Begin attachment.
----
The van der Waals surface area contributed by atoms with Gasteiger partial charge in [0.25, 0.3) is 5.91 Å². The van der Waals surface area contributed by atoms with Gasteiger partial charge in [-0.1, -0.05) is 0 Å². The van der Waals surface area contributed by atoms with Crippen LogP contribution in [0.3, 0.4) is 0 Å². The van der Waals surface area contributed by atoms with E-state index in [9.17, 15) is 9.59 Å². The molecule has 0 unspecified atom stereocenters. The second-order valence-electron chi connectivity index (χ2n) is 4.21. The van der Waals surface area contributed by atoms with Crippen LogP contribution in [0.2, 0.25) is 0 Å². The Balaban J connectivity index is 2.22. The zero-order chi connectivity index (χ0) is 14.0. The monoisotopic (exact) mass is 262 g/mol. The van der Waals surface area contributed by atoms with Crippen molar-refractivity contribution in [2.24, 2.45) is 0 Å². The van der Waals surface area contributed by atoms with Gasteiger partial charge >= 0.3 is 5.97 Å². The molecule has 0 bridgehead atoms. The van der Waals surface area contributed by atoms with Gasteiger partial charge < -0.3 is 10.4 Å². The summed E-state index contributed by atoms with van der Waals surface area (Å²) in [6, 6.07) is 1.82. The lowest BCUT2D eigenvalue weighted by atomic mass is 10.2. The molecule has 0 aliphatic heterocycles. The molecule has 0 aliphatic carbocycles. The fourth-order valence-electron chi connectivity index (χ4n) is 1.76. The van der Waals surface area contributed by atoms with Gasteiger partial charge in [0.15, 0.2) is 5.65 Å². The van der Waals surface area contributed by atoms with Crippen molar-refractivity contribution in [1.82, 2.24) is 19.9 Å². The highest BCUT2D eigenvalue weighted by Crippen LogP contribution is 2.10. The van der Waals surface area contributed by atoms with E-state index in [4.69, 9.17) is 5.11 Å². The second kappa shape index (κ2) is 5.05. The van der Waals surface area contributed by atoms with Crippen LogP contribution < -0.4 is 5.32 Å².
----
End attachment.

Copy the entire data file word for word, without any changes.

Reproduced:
The van der Waals surface area contributed by atoms with Gasteiger partial charge in [0.25, 0.3) is 5.91 Å². The van der Waals surface area contributed by atoms with Gasteiger partial charge in [-0.1, -0.05) is 0 Å². The van der Waals surface area contributed by atoms with Crippen LogP contribution in [0.3, 0.4) is 0 Å². The van der Waals surface area contributed by atoms with E-state index in [9.17, 15) is 9.59 Å². The molecule has 0 unspecified atom stereocenters. The second-order valence-electron chi connectivity index (χ2n) is 4.21. The van der Waals surface area contributed by atoms with Crippen LogP contribution in [0.2, 0.25) is 0 Å². The Balaban J connectivity index is 2.22. The zero-order chi connectivity index (χ0) is 14.0. The monoisotopic (exact) mass is 262 g/mol. The van der Waals surface area contributed by atoms with Crippen molar-refractivity contribution in [2.24, 2.45) is 0 Å². The van der Waals surface area contributed by atoms with Gasteiger partial charge >= 0.3 is 5.97 Å². The molecule has 0 bridgehead atoms. The van der Waals surface area contributed by atoms with Gasteiger partial charge < -0.3 is 10.4 Å². The summed E-state index contributed by atoms with van der Waals surface area (Å²) in [6, 6.07) is 1.82. The lowest BCUT2D eigenvalue weighted by atomic mass is 10.2. The molecule has 0 aliphatic heterocycles. The molecule has 0 aliphatic carbocycles. The fourth-order valence-electron chi connectivity index (χ4n) is 1.76. The van der Waals surface area contributed by atoms with Gasteiger partial charge in [0.15, 0.2) is 5.65 Å². The van der Waals surface area contributed by atoms with Crippen molar-refractivity contribution in [1.82, 2.24) is 19.9 Å². The highest BCUT2D eigenvalue weighted by Crippen LogP contribution is 2.10. The van der Waals surface area contributed by atoms with E-state index in [4.69, 9.17) is 5.11 Å². The second kappa shape index (κ2) is 5.05. The van der Waals surface area contributed by atoms with Crippen LogP contribution < -0.4 is 5.32 Å².